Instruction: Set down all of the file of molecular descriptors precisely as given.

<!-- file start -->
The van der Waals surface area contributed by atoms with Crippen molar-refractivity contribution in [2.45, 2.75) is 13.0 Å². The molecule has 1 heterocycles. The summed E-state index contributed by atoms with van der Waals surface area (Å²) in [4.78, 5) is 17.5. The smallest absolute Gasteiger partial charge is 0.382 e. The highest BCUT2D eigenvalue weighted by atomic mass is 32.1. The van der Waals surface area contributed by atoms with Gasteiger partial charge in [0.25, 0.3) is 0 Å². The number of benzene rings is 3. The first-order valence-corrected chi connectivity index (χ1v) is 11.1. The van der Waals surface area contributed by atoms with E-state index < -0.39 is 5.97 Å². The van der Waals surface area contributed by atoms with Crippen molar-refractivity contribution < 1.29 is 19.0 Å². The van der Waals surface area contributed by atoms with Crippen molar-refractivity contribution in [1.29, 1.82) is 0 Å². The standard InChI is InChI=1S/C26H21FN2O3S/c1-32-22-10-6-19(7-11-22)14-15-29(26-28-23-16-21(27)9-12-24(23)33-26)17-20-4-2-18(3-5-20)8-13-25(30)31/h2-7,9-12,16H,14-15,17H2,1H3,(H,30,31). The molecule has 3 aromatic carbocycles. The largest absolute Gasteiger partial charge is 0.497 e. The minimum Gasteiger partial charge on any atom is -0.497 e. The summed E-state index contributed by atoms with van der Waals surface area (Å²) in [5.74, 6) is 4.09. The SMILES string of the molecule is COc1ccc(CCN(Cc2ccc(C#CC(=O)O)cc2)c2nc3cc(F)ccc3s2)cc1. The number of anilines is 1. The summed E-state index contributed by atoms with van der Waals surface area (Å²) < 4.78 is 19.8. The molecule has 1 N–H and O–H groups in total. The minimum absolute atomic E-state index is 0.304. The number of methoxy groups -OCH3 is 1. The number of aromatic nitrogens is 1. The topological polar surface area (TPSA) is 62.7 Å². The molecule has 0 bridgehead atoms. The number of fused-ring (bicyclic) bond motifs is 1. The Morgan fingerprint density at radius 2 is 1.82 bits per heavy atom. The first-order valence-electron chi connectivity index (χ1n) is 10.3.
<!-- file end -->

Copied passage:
The van der Waals surface area contributed by atoms with Crippen molar-refractivity contribution in [2.45, 2.75) is 13.0 Å². The molecule has 1 heterocycles. The summed E-state index contributed by atoms with van der Waals surface area (Å²) in [4.78, 5) is 17.5. The smallest absolute Gasteiger partial charge is 0.382 e. The highest BCUT2D eigenvalue weighted by atomic mass is 32.1. The van der Waals surface area contributed by atoms with Gasteiger partial charge in [0.25, 0.3) is 0 Å². The number of benzene rings is 3. The first-order valence-corrected chi connectivity index (χ1v) is 11.1. The van der Waals surface area contributed by atoms with E-state index < -0.39 is 5.97 Å². The van der Waals surface area contributed by atoms with Crippen molar-refractivity contribution < 1.29 is 19.0 Å². The van der Waals surface area contributed by atoms with Crippen molar-refractivity contribution in [1.29, 1.82) is 0 Å². The standard InChI is InChI=1S/C26H21FN2O3S/c1-32-22-10-6-19(7-11-22)14-15-29(26-28-23-16-21(27)9-12-24(23)33-26)17-20-4-2-18(3-5-20)8-13-25(30)31/h2-7,9-12,16H,14-15,17H2,1H3,(H,30,31). The molecule has 3 aromatic carbocycles. The largest absolute Gasteiger partial charge is 0.497 e. The minimum Gasteiger partial charge on any atom is -0.497 e. The summed E-state index contributed by atoms with van der Waals surface area (Å²) in [5.74, 6) is 4.09. The SMILES string of the molecule is COc1ccc(CCN(Cc2ccc(C#CC(=O)O)cc2)c2nc3cc(F)ccc3s2)cc1. The number of anilines is 1. The summed E-state index contributed by atoms with van der Waals surface area (Å²) < 4.78 is 19.8. The molecule has 1 N–H and O–H groups in total. The minimum absolute atomic E-state index is 0.304. The number of methoxy groups -OCH3 is 1. The number of aromatic nitrogens is 1. The topological polar surface area (TPSA) is 62.7 Å². The molecule has 0 bridgehead atoms. The number of fused-ring (bicyclic) bond motifs is 1. The Morgan fingerprint density at radius 2 is 1.82 bits per heavy atom. The first-order valence-electron chi connectivity index (χ1n) is 10.3.